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27 December 20236 minute read

UK Supreme Court confirms inventor must be a real person, providing critical guidance on AI-generated inventions

On 20 December 2023, the UK Supreme Court handed down its long awaited judgment in Thaler v. Comptroller-General of Patents, Designs and Trademarks, dismissing Stephen Thaler’s appeal and upholding the decision of the Court of Appeal.

While the result is not surprising, this decision is likely to be influential beyond the UK. This is one of a number of test cases brought by Dr Thaler around the world and it raises issues of some importance. So far, all but one of the patent offices and courts which have considered the issue have dismissed Dr Thaler’s case. While the UK case hinged on the interpretation of certain sections of UK patent legislation and whether a machine could be validly named as an inventor under those sections, as the role of AI in innovation increases, the debate will continue as to whether the law needs to be revised and who should be named as an inventor for inventions generated solely by AI.



The case concerns two patent applications submitted to the UKIPO by Dr Thaler. In both applications, the Applicant did not designate himself as the inventor, but stated that the inventor was an AI machine named ‘DABUS’ of which he was the owner. In 2019, the UKIPO refused the applications and deemed them to be withdrawn, on grounds that the Applicant (i) had not named a person as inventor, and (ii) had not established his right to apply for and be granted the patents.

The Applicant appealed to the Patents Court, which dismissed the appeal in 2020. The Applicant then appealed to the Court of Appeal, which also dismissed the appeal. The Applicant was granted leave to appeal to the Supreme Court. The court heard the appeal on 2 March 2023 and gave judgment on 20 December 2023.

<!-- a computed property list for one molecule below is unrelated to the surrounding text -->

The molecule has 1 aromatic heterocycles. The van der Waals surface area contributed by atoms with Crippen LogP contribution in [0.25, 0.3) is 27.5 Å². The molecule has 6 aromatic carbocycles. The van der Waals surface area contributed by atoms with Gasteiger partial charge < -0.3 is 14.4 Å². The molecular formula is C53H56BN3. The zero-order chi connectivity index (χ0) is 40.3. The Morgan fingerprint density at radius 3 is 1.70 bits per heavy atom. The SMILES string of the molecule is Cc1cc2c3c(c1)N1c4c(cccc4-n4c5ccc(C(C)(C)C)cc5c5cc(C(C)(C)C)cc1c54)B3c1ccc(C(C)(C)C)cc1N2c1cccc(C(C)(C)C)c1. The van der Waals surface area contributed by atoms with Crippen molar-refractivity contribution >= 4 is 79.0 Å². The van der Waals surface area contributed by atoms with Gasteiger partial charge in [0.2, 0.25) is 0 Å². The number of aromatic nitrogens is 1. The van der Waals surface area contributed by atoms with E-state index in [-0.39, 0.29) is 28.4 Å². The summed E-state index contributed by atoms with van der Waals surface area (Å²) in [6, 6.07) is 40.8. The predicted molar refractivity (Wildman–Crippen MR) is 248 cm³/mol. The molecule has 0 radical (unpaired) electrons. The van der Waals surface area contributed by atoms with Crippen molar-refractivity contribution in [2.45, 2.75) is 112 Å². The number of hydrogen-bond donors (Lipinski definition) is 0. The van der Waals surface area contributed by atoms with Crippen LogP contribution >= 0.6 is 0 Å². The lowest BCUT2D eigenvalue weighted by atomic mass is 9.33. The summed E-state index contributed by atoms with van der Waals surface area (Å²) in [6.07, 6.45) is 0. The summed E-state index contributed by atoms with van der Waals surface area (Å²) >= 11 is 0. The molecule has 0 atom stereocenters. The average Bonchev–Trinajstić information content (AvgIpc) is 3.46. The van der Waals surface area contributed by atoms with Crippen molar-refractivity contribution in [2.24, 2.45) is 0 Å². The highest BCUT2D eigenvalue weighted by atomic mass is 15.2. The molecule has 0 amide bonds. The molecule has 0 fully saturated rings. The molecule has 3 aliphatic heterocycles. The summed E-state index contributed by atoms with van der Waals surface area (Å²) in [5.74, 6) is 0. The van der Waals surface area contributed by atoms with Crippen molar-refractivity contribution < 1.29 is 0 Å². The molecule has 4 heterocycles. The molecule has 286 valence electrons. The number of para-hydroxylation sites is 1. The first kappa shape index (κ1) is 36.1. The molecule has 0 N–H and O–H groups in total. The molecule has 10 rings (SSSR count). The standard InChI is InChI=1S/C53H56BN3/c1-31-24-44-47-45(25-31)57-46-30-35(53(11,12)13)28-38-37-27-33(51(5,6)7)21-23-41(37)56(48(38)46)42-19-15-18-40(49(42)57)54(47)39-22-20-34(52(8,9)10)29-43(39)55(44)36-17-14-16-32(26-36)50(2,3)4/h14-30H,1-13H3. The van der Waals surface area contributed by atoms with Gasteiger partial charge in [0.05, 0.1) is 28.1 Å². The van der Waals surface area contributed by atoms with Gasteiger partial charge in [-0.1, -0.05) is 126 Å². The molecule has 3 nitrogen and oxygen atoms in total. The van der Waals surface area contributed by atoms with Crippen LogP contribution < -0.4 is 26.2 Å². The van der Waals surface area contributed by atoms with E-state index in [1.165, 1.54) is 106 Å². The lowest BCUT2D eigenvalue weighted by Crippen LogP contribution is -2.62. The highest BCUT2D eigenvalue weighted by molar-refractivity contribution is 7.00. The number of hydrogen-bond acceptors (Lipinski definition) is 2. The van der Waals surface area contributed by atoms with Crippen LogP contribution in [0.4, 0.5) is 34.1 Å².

The Supreme Court’s judgment

In dismissing the Applicant’s appeal, the Supreme Court held that:

  • The Court of Appeal, the Patents Court, and the UKIPO were all correct that s 7 of the UK Patents Act 1977 requires that an inventor be a natural person. Therefore, an AI machine cannot be named as an inventor in a patent application.
  • The Court of Appeal, the Patents Court, and the UKIPO were all correct that existing law did not entitle the owner of an AI machine to apply for a patent for an invention generated by the machine.
  • As a result, the Applicant’s patent applications, which named DABUS as inventor, were rightly dismissed.
Was this result expected?

The Supreme Court’s judgment is as expected given the wording of the Act.

The decision is also in line with the approach taken by the majority of other IP offices and courts around the world where Dr Thaler has filed corresponding patent applications. In particular, the US, Europe (EPO) and Australia have all refused the Applicant’s applications on the basis that a human inventor was not identified.

The decision is also consistent with the UKIPO’s June 2022 updates to its Formalities Manual, which provide that an AI system cannot be named as inventor because an AI system is not a person, and failure to name a human person as inventor will result in withdrawal.

Does the decision mean that AI-assisted inventions cannot be patented in the UK?